Debugging is a methodical process of finding and reducing the number of bugs, or defects, in a computer program.

Debugging is a methodical process of finding and reducing the number of bugs, or defects, in a computer program or a piece of electronic hardware, thus making it behave as expected. Debugging tends to be harder when various subsystems are tightly coupled, as changes in one may cause bugs to emerge in another. Many books have been written about debugging, as it involves numerous aspects, including interactive debugging, control flow, integration testing, log files, monitoring (application, system), memory dumps, profiling, Statistical Process Control, and special design tactics to improve detection while simplifying changes.

Four key techniques for debugging are syntax checking, adding comments, stepping and using breakpoints.

Syntax checking

Many good tools exist, including online-only tools, to check the syntax of your code. Checking the syntax means checking your code obeys the basic rules of the programming language or tool being used (e.g., missing end brackets, no end to an if statement). Syntax checking is done automatically in compiled languages (eg, C, C++, pascal) but not in interpreted or scripted languages (eg, javascript, perl, HTML). Some code editors include syntax highlighting or validation. Syntax checks can also be carried out for some data files or stylesheets, for example the JSON or CSS that your code uses. Syntax checks will quickly help find spelling mistakes, missing or repeated statements, invalid expressions, and may also give warnings or suggested improvements. Syntax checkers are also known as linters, or code validators. Checking for valid syntax before running can identify errors quickly.


Program stepping refers to using a tool to running your code line by line or a section at a time, examining the results including variables, the result of expressions, and the order that the program's steps are executed in. This is particularly useful in programs which do not give an error, or contain infinite loops.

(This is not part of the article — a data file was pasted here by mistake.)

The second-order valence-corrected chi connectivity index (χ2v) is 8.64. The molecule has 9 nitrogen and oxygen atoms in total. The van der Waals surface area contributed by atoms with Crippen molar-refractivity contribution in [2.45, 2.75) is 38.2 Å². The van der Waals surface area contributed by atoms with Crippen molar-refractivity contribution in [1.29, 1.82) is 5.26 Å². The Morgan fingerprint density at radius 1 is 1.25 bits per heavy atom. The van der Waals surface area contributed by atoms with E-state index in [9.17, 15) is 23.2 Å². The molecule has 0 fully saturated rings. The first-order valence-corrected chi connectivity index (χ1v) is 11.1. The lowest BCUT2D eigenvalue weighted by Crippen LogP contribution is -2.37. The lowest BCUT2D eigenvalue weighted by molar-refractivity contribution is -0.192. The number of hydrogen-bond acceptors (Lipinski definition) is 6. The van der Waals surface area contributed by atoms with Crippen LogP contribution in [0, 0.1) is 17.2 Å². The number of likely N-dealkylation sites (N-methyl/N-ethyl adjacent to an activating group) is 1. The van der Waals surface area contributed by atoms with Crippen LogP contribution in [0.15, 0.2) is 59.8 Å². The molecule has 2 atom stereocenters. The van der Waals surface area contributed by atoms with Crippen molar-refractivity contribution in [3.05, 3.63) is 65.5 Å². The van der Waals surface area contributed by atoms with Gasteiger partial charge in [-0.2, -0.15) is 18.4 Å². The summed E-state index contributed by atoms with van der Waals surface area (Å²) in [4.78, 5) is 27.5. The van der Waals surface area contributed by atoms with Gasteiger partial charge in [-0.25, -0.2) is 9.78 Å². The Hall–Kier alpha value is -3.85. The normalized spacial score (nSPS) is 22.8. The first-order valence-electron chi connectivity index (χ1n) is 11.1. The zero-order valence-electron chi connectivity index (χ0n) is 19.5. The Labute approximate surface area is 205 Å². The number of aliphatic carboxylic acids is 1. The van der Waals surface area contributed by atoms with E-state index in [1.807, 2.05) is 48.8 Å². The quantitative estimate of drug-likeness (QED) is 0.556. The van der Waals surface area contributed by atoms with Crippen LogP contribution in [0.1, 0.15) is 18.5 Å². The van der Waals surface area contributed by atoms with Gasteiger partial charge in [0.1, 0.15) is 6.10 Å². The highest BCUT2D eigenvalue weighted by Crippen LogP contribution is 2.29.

Breakpoints are particular places in your code in which you want to temporarily stop the code in order to check if it is running correctly so far, for example to check whether a value typed in was correctly stored in a variable you would add a breakpoint immediately after that line, then check the result. Using several different breakpoints allows you to very quickly find the area of the code which is causing the problem. Breakpoints can be created using a debugging tool, or manually a very simple form of breakpoint could be adding a pop-up messages that waits for you to respond with OK, and can display a message containing program information (e.g., line number, function's name, values of variables).

Using comments

Adding comment to your code is good practice and allows you to describe the purpose of a short piece of code in human-readable form. Programming languages ignore all lines containing comments, but they can help you later to update your code or resolve problems if you add them as you first begin coding.

Applications and Tools for Debugging:

Learning Sources:



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